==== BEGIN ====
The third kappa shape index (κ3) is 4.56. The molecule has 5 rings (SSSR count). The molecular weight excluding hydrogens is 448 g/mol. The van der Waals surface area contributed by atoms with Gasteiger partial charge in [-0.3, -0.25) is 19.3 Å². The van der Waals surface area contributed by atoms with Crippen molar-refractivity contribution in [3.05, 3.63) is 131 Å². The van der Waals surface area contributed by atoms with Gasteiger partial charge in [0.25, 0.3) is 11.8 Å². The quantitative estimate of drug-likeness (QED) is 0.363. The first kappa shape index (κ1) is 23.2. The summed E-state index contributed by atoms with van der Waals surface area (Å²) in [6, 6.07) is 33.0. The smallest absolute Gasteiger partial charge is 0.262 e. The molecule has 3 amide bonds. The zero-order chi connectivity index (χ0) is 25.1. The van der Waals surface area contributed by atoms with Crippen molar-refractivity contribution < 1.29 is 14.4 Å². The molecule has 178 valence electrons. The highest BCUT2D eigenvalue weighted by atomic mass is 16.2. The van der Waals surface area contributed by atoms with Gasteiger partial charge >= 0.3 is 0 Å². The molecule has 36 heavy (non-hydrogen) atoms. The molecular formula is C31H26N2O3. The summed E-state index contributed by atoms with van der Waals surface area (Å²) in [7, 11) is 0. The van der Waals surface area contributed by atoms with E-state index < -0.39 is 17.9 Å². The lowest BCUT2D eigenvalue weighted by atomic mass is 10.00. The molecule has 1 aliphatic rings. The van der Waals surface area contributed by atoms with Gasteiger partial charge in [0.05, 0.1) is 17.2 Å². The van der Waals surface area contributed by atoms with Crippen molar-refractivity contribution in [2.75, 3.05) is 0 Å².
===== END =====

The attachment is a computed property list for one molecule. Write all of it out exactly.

The third kappa shape index (κ3) is 4.56. The molecule has 5 rings (SSSR count). The molecular weight excluding hydrogens is 448 g/mol. The van der Waals surface area contributed by atoms with Gasteiger partial charge in [-0.3, -0.25) is 19.3 Å². The van der Waals surface area contributed by atoms with Crippen molar-refractivity contribution in [3.05, 3.63) is 131 Å². The van der Waals surface area contributed by atoms with Gasteiger partial charge in [0.25, 0.3) is 11.8 Å². The quantitative estimate of drug-likeness (QED) is 0.363. The first kappa shape index (κ1) is 23.2. The summed E-state index contributed by atoms with van der Waals surface area (Å²) in [6, 6.07) is 33.0. The smallest absolute Gasteiger partial charge is 0.262 e. The molecule has 3 amide bonds. The zero-order chi connectivity index (χ0) is 25.1. The van der Waals surface area contributed by atoms with Crippen molar-refractivity contribution < 1.29 is 14.4 Å². The molecule has 178 valence electrons. The highest BCUT2D eigenvalue weighted by atomic mass is 16.2. The van der Waals surface area contributed by atoms with Gasteiger partial charge >= 0.3 is 0 Å². The molecule has 36 heavy (non-hydrogen) atoms. The molecular formula is C31H26N2O3. The summed E-state index contributed by atoms with van der Waals surface area (Å²) in [7, 11) is 0. The van der Waals surface area contributed by atoms with E-state index < -0.39 is 17.9 Å². The lowest BCUT2D eigenvalue weighted by atomic mass is 10.00. The molecule has 1 aliphatic rings. The van der Waals surface area contributed by atoms with Gasteiger partial charge in [0.05, 0.1) is 17.2 Å². The van der Waals surface area contributed by atoms with Crippen molar-refractivity contribution in [2.75, 3.05) is 0 Å².